‘Round the bend’ in Kriegieland
This book was produced as a result of Dr Clare Makepeace’s doctoral dissertation at Birkbeck but was inspired by the author’s father, Alan Makepeace, who was himself a prisoner of war in Poland, having been captured with 10,000 others in 1940.
Captives of War documents the journey and experience of British prisoners of war in Europe during the Second World War (although the First World War is also mentioned briefly). The experience of British POWs in the Far East, yet another very harrowing story, is not covered here.
The book takes us through the phases of capture, imprisonment, liberation and resettlement and is based on nearly 100 war diaries and sets of letters held as archive material by the National Archives, the Imperial War Museum together with other sources.
From a psychological point of view, the most illuminating chapters are those that describe how prisoners developed a ‘Kriegie’ (from the German Krieg: war) spirit and mentality as a means of survival and developing a very different sort of personality to that exhibited before imprisonment. Another chapter, ‘Going Round the Bend’, describes vividly how many suffered marked psychological disturbance, often severe psychological disturbance, as a result of that imprisonment.
But the psychological effects of imprisonment did not end with liberation. The vast operation that was mounted to assess and assist liberated service personnel gives some indication of the scale of the problem.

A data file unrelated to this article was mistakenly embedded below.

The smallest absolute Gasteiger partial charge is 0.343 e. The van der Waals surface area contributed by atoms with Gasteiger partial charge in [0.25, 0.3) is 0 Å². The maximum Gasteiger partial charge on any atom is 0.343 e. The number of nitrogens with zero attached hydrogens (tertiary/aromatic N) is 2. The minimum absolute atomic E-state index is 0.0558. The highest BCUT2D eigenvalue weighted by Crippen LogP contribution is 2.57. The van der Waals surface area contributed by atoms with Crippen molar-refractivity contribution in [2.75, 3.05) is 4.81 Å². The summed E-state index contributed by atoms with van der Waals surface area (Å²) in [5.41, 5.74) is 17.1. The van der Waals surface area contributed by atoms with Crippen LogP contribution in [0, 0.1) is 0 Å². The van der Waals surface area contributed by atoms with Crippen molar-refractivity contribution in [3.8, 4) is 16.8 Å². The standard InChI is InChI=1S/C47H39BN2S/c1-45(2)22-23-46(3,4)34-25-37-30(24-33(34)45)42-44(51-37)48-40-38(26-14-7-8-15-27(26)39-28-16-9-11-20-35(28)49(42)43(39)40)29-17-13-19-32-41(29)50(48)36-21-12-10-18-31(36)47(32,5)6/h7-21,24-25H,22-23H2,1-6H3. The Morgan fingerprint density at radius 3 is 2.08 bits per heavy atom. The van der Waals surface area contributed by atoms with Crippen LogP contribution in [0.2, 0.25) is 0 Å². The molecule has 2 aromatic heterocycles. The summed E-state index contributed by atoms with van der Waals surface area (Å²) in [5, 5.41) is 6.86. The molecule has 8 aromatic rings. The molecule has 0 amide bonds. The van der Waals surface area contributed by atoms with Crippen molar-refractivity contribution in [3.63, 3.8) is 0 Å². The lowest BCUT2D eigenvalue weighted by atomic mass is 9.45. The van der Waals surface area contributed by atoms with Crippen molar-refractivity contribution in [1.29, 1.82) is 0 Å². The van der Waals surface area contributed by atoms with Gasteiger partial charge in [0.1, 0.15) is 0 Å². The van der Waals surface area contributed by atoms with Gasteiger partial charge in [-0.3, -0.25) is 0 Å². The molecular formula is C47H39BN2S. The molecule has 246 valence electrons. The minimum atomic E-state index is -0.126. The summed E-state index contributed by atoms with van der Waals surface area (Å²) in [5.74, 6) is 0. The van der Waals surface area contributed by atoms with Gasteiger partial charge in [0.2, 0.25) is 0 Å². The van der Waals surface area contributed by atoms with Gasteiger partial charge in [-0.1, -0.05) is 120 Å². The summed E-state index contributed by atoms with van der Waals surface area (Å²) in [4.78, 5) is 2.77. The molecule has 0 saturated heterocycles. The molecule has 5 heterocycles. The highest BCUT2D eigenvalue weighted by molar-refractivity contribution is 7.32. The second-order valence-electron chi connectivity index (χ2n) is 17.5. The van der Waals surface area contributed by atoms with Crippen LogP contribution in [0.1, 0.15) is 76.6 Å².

The book is illustrated with diary extracts and by original drawings and cartoons backed up by numerous military reports, many from the Department of Army Psychiatry. Psychologists do feature here but are outnumbered by military psychiatrists, because at the time of the war psychologists were, in the main, involved in research and selection and, of course, the development of the discipline of clinical psychology was yet to begin.
The book is extremely well referenced but perhaps overly so with, in some cases, half a page of text being taken up by reference material. It would, in future editions, perhaps be much better to record reference material in bibliographies at the end of each chapter or,
chapter by chapter, at the end of the book to provide a more accessible experience for the reader.
The only other thing that really begin to grate in this otherwise generally excellent book was the author’s habit of repeatedly citing, quoting or otherwise referring to the title of book throughout. ‘This book’ would have been quite adequate.
All in all, though, an extremely interesting read, which I would recommend to all psychologists and others interested in the psychology of war, warfare and survival psychology.
- Reviewed by Professor Jamie Hacker Hughes, who is, among many other things, Visiting Professor of Military Psychology at Anglia Ruskin University.
See also the 'Looking back' piece in this issue.
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